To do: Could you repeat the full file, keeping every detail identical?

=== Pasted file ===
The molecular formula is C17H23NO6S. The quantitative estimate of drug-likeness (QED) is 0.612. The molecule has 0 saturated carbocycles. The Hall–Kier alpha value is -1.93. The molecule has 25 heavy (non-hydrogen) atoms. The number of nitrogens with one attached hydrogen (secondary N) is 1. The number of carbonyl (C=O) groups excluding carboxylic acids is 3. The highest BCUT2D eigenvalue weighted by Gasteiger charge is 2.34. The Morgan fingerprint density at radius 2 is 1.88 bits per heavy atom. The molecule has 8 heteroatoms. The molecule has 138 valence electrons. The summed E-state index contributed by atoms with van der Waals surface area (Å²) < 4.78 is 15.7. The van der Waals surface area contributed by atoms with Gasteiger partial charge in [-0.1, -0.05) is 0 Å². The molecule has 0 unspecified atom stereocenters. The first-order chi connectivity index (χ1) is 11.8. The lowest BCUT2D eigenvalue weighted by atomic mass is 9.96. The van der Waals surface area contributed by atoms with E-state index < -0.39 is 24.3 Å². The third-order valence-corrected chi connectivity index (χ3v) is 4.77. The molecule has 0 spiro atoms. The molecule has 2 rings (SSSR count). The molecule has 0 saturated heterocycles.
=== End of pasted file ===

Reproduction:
The molecular formula is C17H23NO6S. The quantitative estimate of drug-likeness (QED) is 0.612. The molecule has 0 saturated carbocycles. The Hall–Kier alpha value is -1.93. The molecule has 25 heavy (non-hydrogen) atoms. The number of nitrogens with one attached hydrogen (secondary N) is 1. The number of carbonyl (C=O) groups excluding carboxylic acids is 3. The highest BCUT2D eigenvalue weighted by Gasteiger charge is 2.34. The Morgan fingerprint density at radius 2 is 1.88 bits per heavy atom. The molecule has 8 heteroatoms. The molecule has 138 valence electrons. The summed E-state index contributed by atoms with van der Waals surface area (Å²) < 4.78 is 15.7. The van der Waals surface area contributed by atoms with Gasteiger partial charge in [-0.1, -0.05) is 0 Å². The molecule has 0 unspecified atom stereocenters. The first-order chi connectivity index (χ1) is 11.8. The lowest BCUT2D eigenvalue weighted by atomic mass is 9.96. The van der Waals surface area contributed by atoms with E-state index < -0.39 is 24.3 Å². The third-order valence-corrected chi connectivity index (χ3v) is 4.77. The molecule has 0 spiro atoms. The molecule has 2 rings (SSSR count). The molecule has 0 saturated heterocycles.